§ From Benjamin Pond1
20 May 1812, Washington. Recommends William P. Van Ness “as a person of high respectability who is well versed in legal knowledge.” Believes him suitable for appointment to a district judgeship in New York.2
RC (DNA: RG 59, LAR, 1809–17, filed under “Van Ness”). 1 p.
1. Benjamin Pond (1768–1814) was a Republican representative from a northern New York district in the Twelfth Congress.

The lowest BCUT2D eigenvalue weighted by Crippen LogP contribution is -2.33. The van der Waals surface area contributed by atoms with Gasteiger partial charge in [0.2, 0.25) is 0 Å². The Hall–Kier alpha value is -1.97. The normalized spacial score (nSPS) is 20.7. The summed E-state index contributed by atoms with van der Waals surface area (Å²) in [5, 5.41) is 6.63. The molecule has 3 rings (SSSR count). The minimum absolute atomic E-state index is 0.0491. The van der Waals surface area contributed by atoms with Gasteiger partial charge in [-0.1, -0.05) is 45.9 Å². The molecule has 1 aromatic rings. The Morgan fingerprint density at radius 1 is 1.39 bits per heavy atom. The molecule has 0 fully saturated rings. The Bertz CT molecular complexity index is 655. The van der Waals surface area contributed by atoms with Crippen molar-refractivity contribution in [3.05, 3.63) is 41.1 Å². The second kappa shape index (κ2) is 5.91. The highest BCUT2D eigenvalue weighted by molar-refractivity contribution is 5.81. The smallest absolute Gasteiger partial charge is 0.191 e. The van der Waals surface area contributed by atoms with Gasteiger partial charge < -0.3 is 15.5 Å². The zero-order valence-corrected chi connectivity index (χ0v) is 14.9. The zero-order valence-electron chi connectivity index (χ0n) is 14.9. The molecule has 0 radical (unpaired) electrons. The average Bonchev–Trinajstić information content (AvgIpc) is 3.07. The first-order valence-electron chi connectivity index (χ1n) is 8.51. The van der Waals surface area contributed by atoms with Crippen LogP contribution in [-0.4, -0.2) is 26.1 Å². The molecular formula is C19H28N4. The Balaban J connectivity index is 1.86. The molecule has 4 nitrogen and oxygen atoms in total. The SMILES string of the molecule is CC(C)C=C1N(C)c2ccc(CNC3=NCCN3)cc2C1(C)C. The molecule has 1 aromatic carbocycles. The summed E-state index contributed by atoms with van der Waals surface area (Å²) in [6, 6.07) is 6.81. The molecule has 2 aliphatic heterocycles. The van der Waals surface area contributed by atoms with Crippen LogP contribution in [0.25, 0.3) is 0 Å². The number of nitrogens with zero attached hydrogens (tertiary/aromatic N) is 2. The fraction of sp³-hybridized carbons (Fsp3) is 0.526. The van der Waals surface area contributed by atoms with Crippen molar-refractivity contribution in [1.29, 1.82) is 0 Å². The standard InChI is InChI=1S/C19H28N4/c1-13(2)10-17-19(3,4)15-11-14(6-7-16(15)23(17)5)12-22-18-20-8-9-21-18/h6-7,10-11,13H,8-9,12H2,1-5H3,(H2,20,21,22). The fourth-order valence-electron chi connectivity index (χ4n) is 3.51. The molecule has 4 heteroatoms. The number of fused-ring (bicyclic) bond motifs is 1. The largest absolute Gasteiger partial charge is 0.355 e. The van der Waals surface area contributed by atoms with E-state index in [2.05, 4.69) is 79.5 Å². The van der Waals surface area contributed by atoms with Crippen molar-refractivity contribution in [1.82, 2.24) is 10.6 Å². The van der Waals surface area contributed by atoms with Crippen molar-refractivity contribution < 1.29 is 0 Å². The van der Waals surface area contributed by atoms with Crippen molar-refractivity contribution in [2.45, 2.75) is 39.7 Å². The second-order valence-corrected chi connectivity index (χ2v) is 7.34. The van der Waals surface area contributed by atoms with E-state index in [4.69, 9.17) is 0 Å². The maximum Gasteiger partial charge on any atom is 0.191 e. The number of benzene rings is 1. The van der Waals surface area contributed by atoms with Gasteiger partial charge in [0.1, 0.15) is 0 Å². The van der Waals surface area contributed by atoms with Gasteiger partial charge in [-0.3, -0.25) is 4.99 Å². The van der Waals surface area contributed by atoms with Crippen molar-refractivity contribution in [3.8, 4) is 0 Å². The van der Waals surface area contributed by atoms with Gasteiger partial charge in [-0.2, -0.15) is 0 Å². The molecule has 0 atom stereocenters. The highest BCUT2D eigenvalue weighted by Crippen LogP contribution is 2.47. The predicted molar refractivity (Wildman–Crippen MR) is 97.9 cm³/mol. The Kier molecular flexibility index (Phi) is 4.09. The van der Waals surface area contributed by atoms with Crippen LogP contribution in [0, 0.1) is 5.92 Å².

2. JM was to receive four other letters in support of William Peter Van Ness’s candidacy for a district judgeship: from Ebenezer Sage and Uri Tracy (undated), describing Van Ness as “a real and decided friend to the Administration” (ibid.; 1 p.); from Jonathan Robinson and Samuel Shaw, 20 May 1812 (ibid.; 1 p.); from James Fisk, 23 May 1812 (ibid.; 1 p.; directed by JM to “The Secretary of State”); and from John P. Van Ness, 25 May 1812 (ibid.; 2 pp.). In this last letter John P. Van Ness wrote that when he recently had the honor of an interview with JM, he omitted to mention that his brother, William, had been engaged by the New York legislature “(altho violently opposed by Mr. Clinton’s friends)” to make a digest of the laws of the state and that he had completed this task satisfactorily. He further noted that had his brother’s friends been aware that recommendations might have been useful in the present case, they could have obtained a number of them without difficulty, even from those in New York City who had written in support of John Ferguson’s bid for the same position. In this last category John P. Van Ness mentioned the name of Colonel Few, who had written to the secretary of the treasury on Ferguson’s behalf. “The full impression,” Van Ness concluded, “however, was that the opinions & wishes of the public Gentlemen at the seat of Government representing the State of New York and the neighborhood, or at least those of them who are friendly to the Administration would principally be attended to by the Executive.” For JM’s nomination of William P. Van Ness to a district judgeship, see John P. Van Ness to JM, 22 Nov. 1811, and n. 2.